Art Review:

Depicting slices of life

Burbank gallery hosts ‘Fiesta of Art’ showcasing a variety of media through March 25.

March 10, 2010|By Melonie Magruder

Burbank’s Creative Arts Center Gallery is hosting its annual Fine Arts Federation Membership Exhibit, the “Fiesta of Art,” and the 60 artists represented are showing such a mixed bag of media that there is sure to be something for everyone.

Incorporated in 1976, the federation has long been a supporter of the Creative Arts Center and the exhibit, designed to showcase the members’ eclectic talents, runs the gamut from oil painting to watercolor to sculpture to ceramics to artisan jewelry.

The gallery, always an excellent space for uncluttered viewing, generously accommodates the five dozen artists whose themes run largely to slice-of-life images.


Betty Karp’s acrylic “Into the Sun” draws focus with an explosion of red, black and yellow vibrancy, hung directly opposite Edgar Tonoyan’s carved mahogany relief of the U.S. Seal. His intricate craftsmanship works beautifully with the rich wood grain and apparently is a family virtue — Andranik Tonoyan showed a similarly carved relief out of walnut depicting the facades of five churches.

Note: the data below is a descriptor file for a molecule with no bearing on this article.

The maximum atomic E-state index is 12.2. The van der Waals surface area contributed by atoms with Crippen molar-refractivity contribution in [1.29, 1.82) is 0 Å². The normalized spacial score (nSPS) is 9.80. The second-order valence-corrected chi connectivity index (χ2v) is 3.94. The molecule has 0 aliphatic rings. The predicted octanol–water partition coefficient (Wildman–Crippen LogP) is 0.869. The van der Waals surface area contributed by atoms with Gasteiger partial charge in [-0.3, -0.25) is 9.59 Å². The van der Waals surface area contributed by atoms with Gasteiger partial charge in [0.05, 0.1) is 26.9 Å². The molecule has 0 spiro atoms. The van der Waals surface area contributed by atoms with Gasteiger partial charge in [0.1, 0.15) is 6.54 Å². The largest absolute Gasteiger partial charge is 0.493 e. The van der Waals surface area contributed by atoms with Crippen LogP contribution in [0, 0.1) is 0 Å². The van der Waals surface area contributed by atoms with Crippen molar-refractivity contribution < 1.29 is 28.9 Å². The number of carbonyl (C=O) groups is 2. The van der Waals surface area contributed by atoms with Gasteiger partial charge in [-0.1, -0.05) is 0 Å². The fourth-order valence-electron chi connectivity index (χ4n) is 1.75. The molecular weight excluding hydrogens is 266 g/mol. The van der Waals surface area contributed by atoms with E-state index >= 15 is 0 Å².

Betty Bairamian’s mixed-media piece “Meditation” is a glowing representation of a seated nude, the splashes and drips of color on the canvas rendering the subject mysterious and elegant.

Bob Belshay’s mixed-media piece says it all in the title: “The Wedding Party — The Triumph of Hope Over Experience.” His whimsical sculptures depicting the bride and groom before a preacher are a sly commentary on the disparate characters that sometimes make up that dream day of every young girl. His work brought to mind the naive perspective and colorful humor that are native to Haitian art and make you think, Belshay must be a fun guy.

Barbara Thorn-Otto’s watercolor “Mardi Gras Madness,” with its bright depiction of a less-than-festive costumed reveler is an entirely different mood from Deike Brandt’s watercolor, “Summer,” which captures a scene of languorous children, fishing on a lazy summer’s day.

Jane Conger’s “Untitled,” a graceful clay-fired vase in muted turquoise hues, is every bit as lovely and as functional as Stephen Horn’s “Bamboo Motif Tea Set” or Debbie Clark’s “When Life Gives You Lemons” bowl. The Creative Arts Center’s potter’s wheel and kiln are obviously put to beautiful and practical use.

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